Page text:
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Learn How to Add a Pad to a Punch Block

Also, protect your tower from frozen catastrophe

Fig. 1: Andy starts his project by assembling the 6 dB pads.

Fig. 2: Solder the pads to wire to punch easily on the blocks. Andy Soule is market engineering manager for Townsquare Media’s Brewer, Maine, cluster. A syndicated show on Andy’s country station recently changed distributors; after the change, the staff heard distortion during the program. The audio sounded fine in the XDS receiver, but Andy determined the levels were too hot for the console.

He determined he needed a 6 dB pad to “pad down,” or drop, the level. Andy had heard tales of pre-made pads that snap on in place of a bridge clip on a punch block. That would have been perfect, but a quick Web search only came up with some out-of-stock options (and an $80 price tag).

Andy needed to make his own, but he wasn’t sure of an elegant way to insert the pad in the line. He was at the parts store picking up the resistors when he found a bottle of GC Electronics’ Insulating Coating. Andy flashed back to a magazine article that had piqued his interest years ago. It described how to assemble a small circuit, then dip it in an insulated coating, so it is like a single component.

The result is not pretty, but it is a lot smaller than if he had used tape or perf board. Some industry veterans may remember that “secret” RC time constants and certain IC assemblies were potted or sealed this way in some of the early audio processors.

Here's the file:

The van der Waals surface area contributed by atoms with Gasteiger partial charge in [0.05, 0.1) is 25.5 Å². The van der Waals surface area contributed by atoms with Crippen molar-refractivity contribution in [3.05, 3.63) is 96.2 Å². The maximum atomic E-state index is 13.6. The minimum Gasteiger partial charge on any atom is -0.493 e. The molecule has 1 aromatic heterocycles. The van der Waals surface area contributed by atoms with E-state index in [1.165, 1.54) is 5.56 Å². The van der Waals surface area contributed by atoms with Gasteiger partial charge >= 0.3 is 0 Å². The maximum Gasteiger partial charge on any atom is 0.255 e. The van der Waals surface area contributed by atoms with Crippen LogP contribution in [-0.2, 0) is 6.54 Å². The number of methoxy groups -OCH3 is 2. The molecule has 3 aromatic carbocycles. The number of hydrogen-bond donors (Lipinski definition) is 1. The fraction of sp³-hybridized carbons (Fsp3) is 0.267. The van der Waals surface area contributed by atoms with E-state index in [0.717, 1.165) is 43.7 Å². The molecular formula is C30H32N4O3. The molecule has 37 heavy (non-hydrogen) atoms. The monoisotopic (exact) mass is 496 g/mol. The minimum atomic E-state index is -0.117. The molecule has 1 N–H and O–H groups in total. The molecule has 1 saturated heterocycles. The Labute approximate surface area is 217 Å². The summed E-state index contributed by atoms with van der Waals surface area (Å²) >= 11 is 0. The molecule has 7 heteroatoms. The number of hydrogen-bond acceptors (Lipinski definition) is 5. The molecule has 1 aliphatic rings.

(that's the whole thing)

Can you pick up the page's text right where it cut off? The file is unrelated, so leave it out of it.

Fig. 3: The pad assembly is small enough that it can be dipped directly into the container. By adding wires to the pads, Andy can punch down the wires and tuck them out of the way, making the assembly neat. And yes, as you can see in Fig. 5, Andy did label the assemblies so the next guy will have one less reason to curse his name.

Andy’s going to try this approach again, making the silence sensors for his Sine Systems remote control, using the simple circuit in the back of their RFC1 manual. He also tells us that he didn’t spill a single drop of sealant on his copy of Radio World, visible in the photos.

Thanks, Andy, for a compact solution for engineers to consider.

Fig. 4: Andy sealed the pads and a portion of the interconnect wire. Andy Soule can be reached at [email protected].


Falling ice is always dangerous but when it comes off a 1,600-foot television tower, it can be deadly.

Here’s a link to a video showing how destructive this ice can be. The car damage toward the end of the video is just amazing. Check it out:

Fig. 5: The pad assembly is labeled and complete. The falling ice video is a good reminder of why you should have some kind of ice bridge to protect the transmission and lighting lines passing to the tower from your transmitter building.

I’ve heard engineers discount ice bridges citing their expense; but even sections of chain link fencing mounted a foot or so above the transmission line will sacrifice itself rather than the lines being downed by falling ice.

Of course, the heavier metal ice bridge works best — consider it your insurance policy.

Good ideas come in all flavors. We want yours!Contribute to Workbench to help your fellow engineers and qualify for SBE recertification credit. Send tips to [email protected]. Fax to (603) 472-4944.

Author John Bisset has spent 45 years in the broadcasting industry and is still learning. He handles West Coast sales for the Telos Alliance. He is SBE Certified and is a past recipient of the SBE’s Educator of the Year Award.